ALBANY – The Assembly and Senate reconvened behind closed doors Sunday night to continue negotiations over a state budget, which is now two days late.
The roughly $152 billion spending plan is the latest since 2010, when the budget wasn't approved until early August.
But the sides were hopeful Sunday that a deal was near -- as is hours or days, not months. The state's fiscal year started Saturday.
"I think there is general optimism that we’re close to having a final agreement on all the outstanding issues," Assemblyman Kenneth Zebrowski, D-New City, Rockland County.
There's a host of issues holding up votes, and bills had not even been printed as of Sunday night. Lawmakers were set to do another round of private meetings late Sunday.
Raising the age of criminal responsibility in New York from 16 to 18, legalizing ride-hailing services outside New York City and funding for schools were among the issues outstanding.
Gov. Andrew Cuomo is also pushing for a three-year initiative to make SUNY tuition free for those who earn less than $125,000. He also wants to require local governments to find new ways to share services and take those plans to voters in November.
Legislative leaders revealed little about the ongoing talks Sunday.
"It's the same issues we've been talking about for six weeks," Assembly Speaker Carl Heastie, D-Bronx, said as he exited a meeting in Cuomo's office.
Even high-ranking lawmakers said they were unsure of the state of negotiations.
Senate Deputy Majority Leader John DeFrancisco, R-Syracuse, turned his palms toward the sky as he left the GOP's office Sunday afternoon.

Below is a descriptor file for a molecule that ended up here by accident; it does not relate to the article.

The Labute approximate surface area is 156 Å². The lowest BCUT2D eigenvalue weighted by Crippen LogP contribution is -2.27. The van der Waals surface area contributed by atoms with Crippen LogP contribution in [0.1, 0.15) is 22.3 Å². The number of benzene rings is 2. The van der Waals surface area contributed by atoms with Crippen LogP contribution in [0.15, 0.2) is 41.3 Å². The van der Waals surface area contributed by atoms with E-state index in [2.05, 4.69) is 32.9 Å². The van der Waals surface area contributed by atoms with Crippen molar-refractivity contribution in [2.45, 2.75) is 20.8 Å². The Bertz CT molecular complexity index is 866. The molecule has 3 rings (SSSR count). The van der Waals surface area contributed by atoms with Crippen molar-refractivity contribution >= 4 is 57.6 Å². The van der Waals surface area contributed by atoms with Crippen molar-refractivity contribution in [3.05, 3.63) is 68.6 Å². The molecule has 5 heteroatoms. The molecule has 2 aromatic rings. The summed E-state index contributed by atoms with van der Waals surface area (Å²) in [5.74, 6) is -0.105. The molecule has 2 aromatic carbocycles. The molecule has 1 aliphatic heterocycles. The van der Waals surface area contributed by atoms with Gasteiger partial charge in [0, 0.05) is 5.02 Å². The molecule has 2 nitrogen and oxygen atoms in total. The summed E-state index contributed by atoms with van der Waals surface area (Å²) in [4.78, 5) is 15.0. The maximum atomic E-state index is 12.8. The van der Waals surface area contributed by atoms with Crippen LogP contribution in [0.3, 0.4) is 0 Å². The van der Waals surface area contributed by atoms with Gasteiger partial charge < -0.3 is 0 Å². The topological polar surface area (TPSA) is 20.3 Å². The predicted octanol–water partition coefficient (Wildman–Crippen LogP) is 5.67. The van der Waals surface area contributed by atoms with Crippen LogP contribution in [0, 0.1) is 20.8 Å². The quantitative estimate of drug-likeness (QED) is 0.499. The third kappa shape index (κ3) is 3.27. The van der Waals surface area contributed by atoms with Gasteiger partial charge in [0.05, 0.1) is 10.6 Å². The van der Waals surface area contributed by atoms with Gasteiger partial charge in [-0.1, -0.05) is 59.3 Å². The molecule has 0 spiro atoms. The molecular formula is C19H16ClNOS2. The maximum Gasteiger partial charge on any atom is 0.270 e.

Some lawmakers were increasingly frustrated by the process.
"If NY was a country, it'd have world's 11th largest economy, ahead of Russia & Mexico, just behind Canada," Sen. Brad Hoylman, D-Manhattan, wrote on Twitter. "Is this any way to pass a budget?"
The clock is ticking for several reasons.
With a budget, New York could face a government shutdown. The next payroll deadline is Wednesday.
Cuomo, meanwhile, told lawmakers that he would issue a budget extender on Monday if a budget deal isn't reached.
An extender, he said, would keep government operating through mid-May, giving the state time to get a sense if it will face budget cuts from Congress.
But an extender may also mean legislators would not get paid until a final budget agreement is approved.
"If the Legislature does not reach agreement at the conclusion of the weekend, then I will put forth emergency legislation to extend the current budget," Cuomo said in an early Saturday statement.
"Extending the state budget also allows us flexibility to adjust to future federal changes, which if enacted, could cost the state billions."
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